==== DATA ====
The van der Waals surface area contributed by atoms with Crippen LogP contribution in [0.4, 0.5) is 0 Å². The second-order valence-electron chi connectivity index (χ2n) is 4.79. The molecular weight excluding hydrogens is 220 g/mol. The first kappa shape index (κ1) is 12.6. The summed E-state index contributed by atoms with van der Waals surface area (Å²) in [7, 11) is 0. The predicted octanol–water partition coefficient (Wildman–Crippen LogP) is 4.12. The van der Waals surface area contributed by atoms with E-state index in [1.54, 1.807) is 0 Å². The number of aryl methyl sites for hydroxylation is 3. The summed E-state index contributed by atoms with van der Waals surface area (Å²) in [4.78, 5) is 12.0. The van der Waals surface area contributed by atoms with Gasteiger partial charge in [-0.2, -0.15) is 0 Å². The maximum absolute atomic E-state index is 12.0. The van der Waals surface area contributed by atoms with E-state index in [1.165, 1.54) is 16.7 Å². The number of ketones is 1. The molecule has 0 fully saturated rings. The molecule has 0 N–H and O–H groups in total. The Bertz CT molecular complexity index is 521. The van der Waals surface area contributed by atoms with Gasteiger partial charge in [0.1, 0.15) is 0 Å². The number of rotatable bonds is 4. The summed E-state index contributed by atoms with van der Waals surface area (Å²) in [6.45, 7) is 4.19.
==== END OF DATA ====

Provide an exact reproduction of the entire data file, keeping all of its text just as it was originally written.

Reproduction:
The van der Waals surface area contributed by atoms with Crippen LogP contribution in [0.4, 0.5) is 0 Å². The second-order valence-electron chi connectivity index (χ2n) is 4.79. The molecular weight excluding hydrogens is 220 g/mol. The first kappa shape index (κ1) is 12.6. The summed E-state index contributed by atoms with van der Waals surface area (Å²) in [7, 11) is 0. The predicted octanol–water partition coefficient (Wildman–Crippen LogP) is 4.12. The van der Waals surface area contributed by atoms with E-state index in [1.54, 1.807) is 0 Å². The number of aryl methyl sites for hydroxylation is 3. The summed E-state index contributed by atoms with van der Waals surface area (Å²) in [4.78, 5) is 12.0. The van der Waals surface area contributed by atoms with Gasteiger partial charge in [-0.2, -0.15) is 0 Å². The maximum absolute atomic E-state index is 12.0. The van der Waals surface area contributed by atoms with E-state index in [1.165, 1.54) is 16.7 Å². The number of ketones is 1. The molecule has 0 fully saturated rings. The molecule has 0 N–H and O–H groups in total. The Bertz CT molecular complexity index is 521. The van der Waals surface area contributed by atoms with Gasteiger partial charge in [0.1, 0.15) is 0 Å². The number of rotatable bonds is 4. The summed E-state index contributed by atoms with van der Waals surface area (Å²) in [6.45, 7) is 4.19.